Weather Service aims to improve winter forecasts
Despite major advances in scientific understanding and the development of computer-based weather models, there remains much room for improvement. Anyone who has followed this season's winter storm predictions has, no doubt, observed this. While there never will be perfect forecasts due to chaos (i.e. the butterfly effect), there is considerable opportunity for more accurate predictions and better estimates of associated levels of confidence in hazardous winter weather systems.
To address these issues, the National Center for Environmental Prediction's (NCEP) Hydrometeorological Prediction Center (HPC) - part of the National Weather Service (NWS) - recently embarked on what it refers to as the Winter Weather Experiment (WWE). The WWE, which will extend through February, is designed to identify promising techniques and tools most useful in addressing three especially challenging problems in Day 1 and 2 predictions:
1) Precipitation type and amount
2) Mesoscale (i.e. small scale) snowbands
3) Dealing with the ever present degrees of uncertainty in forecasts
Keep reading for details on this experiment...
The common challenge of items one and two is resolving the smaller-scale details ("mesoscale", horizontal dimensions from about 10 to several hundred miles) embedded in the larger-scale ("synoptic scale", extending from hundreds to around 3, 000 miles in horizontal extent) storm system which you'd typically see in routine analysis of surface and upper air weather maps.
As readily apparent from the storm earlier this week, the transition zone from snow to freezing rain can be very narrow and is dependent upon details in the vertical profile of temperature and moisture. Mesoscale snowbands can be as narrow as 5-10 miles in width and up to a few hundred miles in length. They reflect instabilities in the airflow over the sloping surfaces ("slantwise convection") of frontal systems aloft tied to the detailed structure of mesoscale disturbances. As in the recent experiences of the blizzards affecting the northeast (but not D.C., ugh!), their occurrence can significantly enhance snowfall rates and areal distribution of total amounts.
Enhancements in the predictability of precipitation type/amount and snowbands, of course, require accurate forecasts in the timing, track and intensity of the developing synoptic-scale (larger scale) storm. And, not incidentally, this larger-scale background can be affected by complex interactions with the mesoscale features in a feedback loop which tends to decrease the overall predictability on all scales. Did I say we're dealing with a formidable challenge?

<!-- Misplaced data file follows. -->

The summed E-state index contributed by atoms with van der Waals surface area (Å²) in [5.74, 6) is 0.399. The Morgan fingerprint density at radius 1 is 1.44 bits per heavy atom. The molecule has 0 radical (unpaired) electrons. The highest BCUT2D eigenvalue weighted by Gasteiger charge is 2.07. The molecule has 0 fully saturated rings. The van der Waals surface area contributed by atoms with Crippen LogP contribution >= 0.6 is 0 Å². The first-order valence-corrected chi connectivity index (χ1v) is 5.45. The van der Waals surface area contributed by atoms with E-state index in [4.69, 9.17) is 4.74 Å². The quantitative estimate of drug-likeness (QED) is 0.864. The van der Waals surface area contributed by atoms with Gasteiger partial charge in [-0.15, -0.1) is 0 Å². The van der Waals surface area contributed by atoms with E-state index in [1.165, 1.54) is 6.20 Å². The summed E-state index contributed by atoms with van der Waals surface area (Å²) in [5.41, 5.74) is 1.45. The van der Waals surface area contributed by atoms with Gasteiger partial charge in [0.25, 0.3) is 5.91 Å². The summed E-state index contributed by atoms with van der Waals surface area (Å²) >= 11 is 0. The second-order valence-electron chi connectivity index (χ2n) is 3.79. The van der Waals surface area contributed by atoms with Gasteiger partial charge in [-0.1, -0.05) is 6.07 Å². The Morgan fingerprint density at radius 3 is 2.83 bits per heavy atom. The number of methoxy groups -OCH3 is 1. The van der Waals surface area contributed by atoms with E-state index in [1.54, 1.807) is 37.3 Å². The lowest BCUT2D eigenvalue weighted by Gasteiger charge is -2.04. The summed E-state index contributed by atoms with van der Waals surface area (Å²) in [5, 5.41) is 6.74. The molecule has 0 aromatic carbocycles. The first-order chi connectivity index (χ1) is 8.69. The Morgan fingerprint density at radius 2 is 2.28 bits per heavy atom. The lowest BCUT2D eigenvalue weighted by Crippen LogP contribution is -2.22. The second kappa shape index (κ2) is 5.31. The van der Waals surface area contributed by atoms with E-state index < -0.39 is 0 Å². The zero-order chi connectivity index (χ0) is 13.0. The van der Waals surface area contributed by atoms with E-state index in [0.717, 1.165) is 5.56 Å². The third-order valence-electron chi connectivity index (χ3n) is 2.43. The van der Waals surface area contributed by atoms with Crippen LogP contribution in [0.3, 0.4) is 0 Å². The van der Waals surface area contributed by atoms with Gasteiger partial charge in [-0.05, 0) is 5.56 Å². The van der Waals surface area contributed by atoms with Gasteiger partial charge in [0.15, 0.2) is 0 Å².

A principal approach in the WWE is to further explore the use and value of the current modeling systems and procedures along with experimental high-resolution (4 kilometer) models and ensemble systems. Crucially important is forecaster interpretation of data sets and products derived from models in producing new products and displays.
Emphasis is upon quantifying and characterizing information on case dependent levels of uncertainty/confidence, which addresses a publically stated high-priority strategic goal of NOAA/NWS and NCEP: emphasizing improved decision support services.
The WWE is being executed within the context of the HPC Hydrometeorological Test Bed (HMT-HPC). A key aspect of the HMT is facilitating interactions among researchers and operational forecasters, including rotation of experts from within NCEP and NWS Weather Forecast Offices (WFOs).
Experimental WWE forecasts are generated once per day for Day 1 (12-36 hours) and Day 2 (36-60 hours) from 00Z (7 p.m.) and focus on a single storm system selected in advance. These forecasts are produced essentially independent of HPC's, so comparisons can be made between the corresponding operational and experimental predictions.
The potential benefits that might emerge from the WWE include determining the value and operational viability of experimental guidance that could be integrated into HPC operational procedures. Such complements to current operations might include more detailed and generally higher confident forecasts of hazardous winter weather.
But, success is certainly not guaranteed. Still, it is expected that knowledge and understanding of model capabilities/limitations and lessons learned from forecaster experience will lay a firm foundation for the design and conduct of prospective WWEs in years ahead. I'll be doing a follow-up post when an evaluation of the current WWE becomes available.
In view of the high impact of hazardous winter weather, NCEP has reallocated resources to spin up the Winter Weather Experiment this year and will continue to find ways to continue this work even in the face of the challenging budget environment.
NCEP does face limits in its capability to implement the new higher resolution models and ensembles being assessed in the WWE on the current operational computer. Current plans for acquiring the next generation computer are expected to enable running the higher-resolution models operationally by 2015. In the meantime, experimental runs will continue as NCEP partners with other research organizations to continue evaluating higher resolution modeling systems in prediction of extreme and high impact weather of all types.